Goodyear Aero Wheel Sparks Controversy

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Goodyear Creates a Flying Tire

Displayed this week at the Geneva Auto Show, Goodyear’s new AERO wheel is not just rolling stock, but a possible aeronautical device that could propel a “flying car” skyward.  Not only could it roll along the freeway, it could navigate the vehicle and choose whether to be in highway or aerial mode.  These smart tires could have some problems, though, that could negate their aerial potential, according to some critics.

Goodyear’s press release extols the possible virtues of the forward-thinking product: “GENEVA, March 5, 2019 /PRNewswire/ — The Goodyear AERO concept is a two-in-one tire designed for the autonomous, flying cars of the future. This concept would work both as a tire for driving on the road and a ‘propeller’ for flying through the sky.”

Chris Hensel, Goodyear’s Chief Technology Officer, explains: “For over 120 years Goodyear has obsessively pursued innovations and inventions, partnering with the pioneers driving change and discovery in transport.  With mobility companies looking to the sky for the answer to the challenges of urban transport and congestion, our work on advanced tire architectures and materials led us to imagine a wheel that could serve both as a traditional tire on the road and as a propulsion system in the sky.”

Loaded with Tech

Goodyear promotes five functions the “purely conceptual” AERO wheel can accomplish.

Its multimodal design would enable the wheel to serve as a road-based drive train, absorbing forces from the road in a vertical orientation and act as a lifting propulsor in horizontal orientation.

Non-pneumatic tire on flexible rims strong enough to act as rotors – a heady challenge

Its non-pneumatic structure’s spokes would provide support as a wheel and act as fan blades when the tire is tilted.  This would require an ability to support the vehicle’s weight in several planes and absorb shocks when on the road.

Goodyear says the wheel would be driven by magnetic propulsion, presumably like a hub motor.

The AERO would use light-based, fiber optic sensors to monitor road conditions, tire wear and the structural integrity of the tire itself.

This is the first smart wheel your editor has encountered, the AERO wheel featuring an embedded artificial intelligence processor that would use data from the vehicle’s on-board sensors and from external vehicle-to-vehicle and vehicle-to-infrastructure communication.  The A.I. processor would select routes and choose whether the vehicle would roll or fly – a no-brainer for most pilots.

Serrated rims might reduce noise from fast-spinning wheel/rotor. Will these be the loudest things on the road or in the sky?

Goodyear’s Helsel concludes,  “Goodyear’s concepts are meant to trigger a debate on the tires and transport technologies for a new mobility ecosystem.”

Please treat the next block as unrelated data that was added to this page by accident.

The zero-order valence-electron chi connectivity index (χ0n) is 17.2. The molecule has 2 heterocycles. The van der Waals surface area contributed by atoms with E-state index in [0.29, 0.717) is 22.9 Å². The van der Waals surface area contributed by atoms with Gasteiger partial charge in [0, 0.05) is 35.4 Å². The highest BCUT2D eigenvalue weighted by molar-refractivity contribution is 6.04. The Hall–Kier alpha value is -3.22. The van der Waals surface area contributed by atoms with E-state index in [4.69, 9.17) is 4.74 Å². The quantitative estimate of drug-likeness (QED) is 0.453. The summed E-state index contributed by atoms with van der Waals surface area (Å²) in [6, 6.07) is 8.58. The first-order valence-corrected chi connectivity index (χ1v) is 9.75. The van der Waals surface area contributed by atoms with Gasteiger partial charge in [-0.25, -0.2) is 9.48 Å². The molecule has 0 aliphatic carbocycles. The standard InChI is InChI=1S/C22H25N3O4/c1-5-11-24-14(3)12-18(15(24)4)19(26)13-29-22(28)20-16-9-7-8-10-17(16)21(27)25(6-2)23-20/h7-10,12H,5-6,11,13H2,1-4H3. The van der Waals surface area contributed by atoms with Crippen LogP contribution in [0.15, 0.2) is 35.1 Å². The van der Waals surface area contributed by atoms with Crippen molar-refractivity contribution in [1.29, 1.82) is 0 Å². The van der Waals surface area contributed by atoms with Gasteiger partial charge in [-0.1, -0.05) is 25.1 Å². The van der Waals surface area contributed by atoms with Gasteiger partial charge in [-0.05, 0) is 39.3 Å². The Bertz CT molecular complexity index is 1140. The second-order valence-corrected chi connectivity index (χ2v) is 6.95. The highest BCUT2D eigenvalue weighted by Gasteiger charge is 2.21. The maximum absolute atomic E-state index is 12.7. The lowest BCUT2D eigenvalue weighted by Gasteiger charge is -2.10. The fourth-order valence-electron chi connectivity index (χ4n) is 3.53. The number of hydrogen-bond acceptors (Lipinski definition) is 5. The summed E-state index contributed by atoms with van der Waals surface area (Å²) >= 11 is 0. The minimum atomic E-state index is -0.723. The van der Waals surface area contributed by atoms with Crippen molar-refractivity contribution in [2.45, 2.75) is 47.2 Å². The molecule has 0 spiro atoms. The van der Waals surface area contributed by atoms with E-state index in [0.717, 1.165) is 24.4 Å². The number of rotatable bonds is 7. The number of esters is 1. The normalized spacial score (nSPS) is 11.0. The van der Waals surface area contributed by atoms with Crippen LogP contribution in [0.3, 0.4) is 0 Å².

Triggering a Debate

And that seems to have occurred, some fairly controversial views surfacing in the wake of the announcement.  Autoblog noted the similarity of Goodyear’s vision to the film Elysium, with the least among us living in, ”An above-ground landfill filled with grimy famine and high-tech, or [the well off in] a cyber-Bambi Shangri-La drowning in sunshine, leisure time, and ribbons of glass road.”

Autoblog notes the technical cleverness of the design and concludes, “Bring on Elysium already.”  How this level of luxury will be made available to all is probably a moot question.  Economists suggest we might all have to settle for a little less for everyone to have enough – but in the current political atmosphere, that might smack of socialism and not economic reality.

David Freeman, writing for NBC News, takes a somewhat contrary view on the tech front, interviewing Embry Riddle aeronautical University’s Pat Anderson, director of the Eagle Flight Research Center.  Anderson  notes the combination wheel/rotor might reduce parts count, but adds, “Combining things typically results in a lot of compromises.”

Anderson questions the slick transition from ground to aerial transport.   “’The downwash from the fast-spinning tire in flight mode might damage things below and possibly cause ‘horrific’ noise levels,” Anderson added. And he questioned why travelers would want to drive at all when they could fly. ‘I would just fly to where I wanted to park,’ he said.”

He is countered by Ella Atkins, a professor of aerospace engineering at the University of Michigan.  “In an email to NBC News MACH, she called the tire ‘innovative,’ adding, ‘It would be great to use the same transmission to turn the thrust-generating blades in flight mode that turns the rolling wheels in car mode.’”

She did question the use of solid rubber tires, which reminded her of “the early days of automobiles.”  She asked, “How safe and efficient can a car be with ‘Model T tires’ in car mode even with 21st Century sensors and electronics?”

NBC explains that the AERO is not Goodyear’s first foray into radical tire design.
In recent years the company has developed concepts for an electricity-generating tire and a spherical tire capable of rolling in all directions.

Whether the AERO of other Goodyear designs end up driving us or flying us to our future destinations remains to be seen.  Innovations usually come hard, but we encourage them for making us break from the obvious and hackneyed.

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